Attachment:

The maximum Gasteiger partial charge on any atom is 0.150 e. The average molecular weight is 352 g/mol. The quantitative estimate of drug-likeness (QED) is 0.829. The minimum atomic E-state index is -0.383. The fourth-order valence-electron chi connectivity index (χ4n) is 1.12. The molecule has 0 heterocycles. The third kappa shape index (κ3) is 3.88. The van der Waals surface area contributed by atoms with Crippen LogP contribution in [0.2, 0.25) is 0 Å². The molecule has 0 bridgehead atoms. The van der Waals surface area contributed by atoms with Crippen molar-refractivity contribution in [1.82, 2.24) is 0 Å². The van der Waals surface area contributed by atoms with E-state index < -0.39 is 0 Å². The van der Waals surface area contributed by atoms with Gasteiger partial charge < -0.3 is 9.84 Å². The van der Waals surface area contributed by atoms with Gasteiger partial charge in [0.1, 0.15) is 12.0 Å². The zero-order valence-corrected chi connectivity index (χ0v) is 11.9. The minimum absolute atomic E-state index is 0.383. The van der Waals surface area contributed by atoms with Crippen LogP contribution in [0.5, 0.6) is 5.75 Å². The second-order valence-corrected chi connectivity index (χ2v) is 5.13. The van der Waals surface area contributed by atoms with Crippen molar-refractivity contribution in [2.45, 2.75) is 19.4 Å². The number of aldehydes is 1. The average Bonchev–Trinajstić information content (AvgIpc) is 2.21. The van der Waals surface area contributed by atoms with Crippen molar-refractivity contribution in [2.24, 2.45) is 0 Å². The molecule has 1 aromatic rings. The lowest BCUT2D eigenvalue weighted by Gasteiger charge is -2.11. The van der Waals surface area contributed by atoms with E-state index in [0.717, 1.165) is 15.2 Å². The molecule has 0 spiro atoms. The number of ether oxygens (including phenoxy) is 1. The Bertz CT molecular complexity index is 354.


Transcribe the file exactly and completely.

The maximum Gasteiger partial charge on any atom is 0.150 e. The average molecular weight is 352 g/mol. The quantitative estimate of drug-likeness (QED) is 0.829. The minimum atomic E-state index is -0.383. The fourth-order valence-electron chi connectivity index (χ4n) is 1.12. The molecule has 0 heterocycles. The third kappa shape index (κ3) is 3.88. The van der Waals surface area contributed by atoms with Crippen LogP contribution in [0.2, 0.25) is 0 Å². The molecule has 0 bridgehead atoms. The van der Waals surface area contributed by atoms with Crippen molar-refractivity contribution in [1.82, 2.24) is 0 Å². The van der Waals surface area contributed by atoms with E-state index < -0.39 is 0 Å². The van der Waals surface area contributed by atoms with Gasteiger partial charge < -0.3 is 9.84 Å². The van der Waals surface area contributed by atoms with Gasteiger partial charge in [0.1, 0.15) is 12.0 Å². The zero-order valence-corrected chi connectivity index (χ0v) is 11.9. The minimum absolute atomic E-state index is 0.383. The van der Waals surface area contributed by atoms with Crippen LogP contribution in [0.5, 0.6) is 5.75 Å². The second-order valence-corrected chi connectivity index (χ2v) is 5.13. The van der Waals surface area contributed by atoms with Crippen molar-refractivity contribution in [2.45, 2.75) is 19.4 Å². The number of aldehydes is 1. The average Bonchev–Trinajstić information content (AvgIpc) is 2.21. The van der Waals surface area contributed by atoms with Crippen molar-refractivity contribution in [2.24, 2.45) is 0 Å². The molecule has 1 aromatic rings. The lowest BCUT2D eigenvalue weighted by Gasteiger charge is -2.11. The van der Waals surface area contributed by atoms with E-state index in [0.717, 1.165) is 15.2 Å². The molecule has 0 spiro atoms. The number of ether oxygens (including phenoxy) is 1. The Bertz CT molecular complexity index is 354.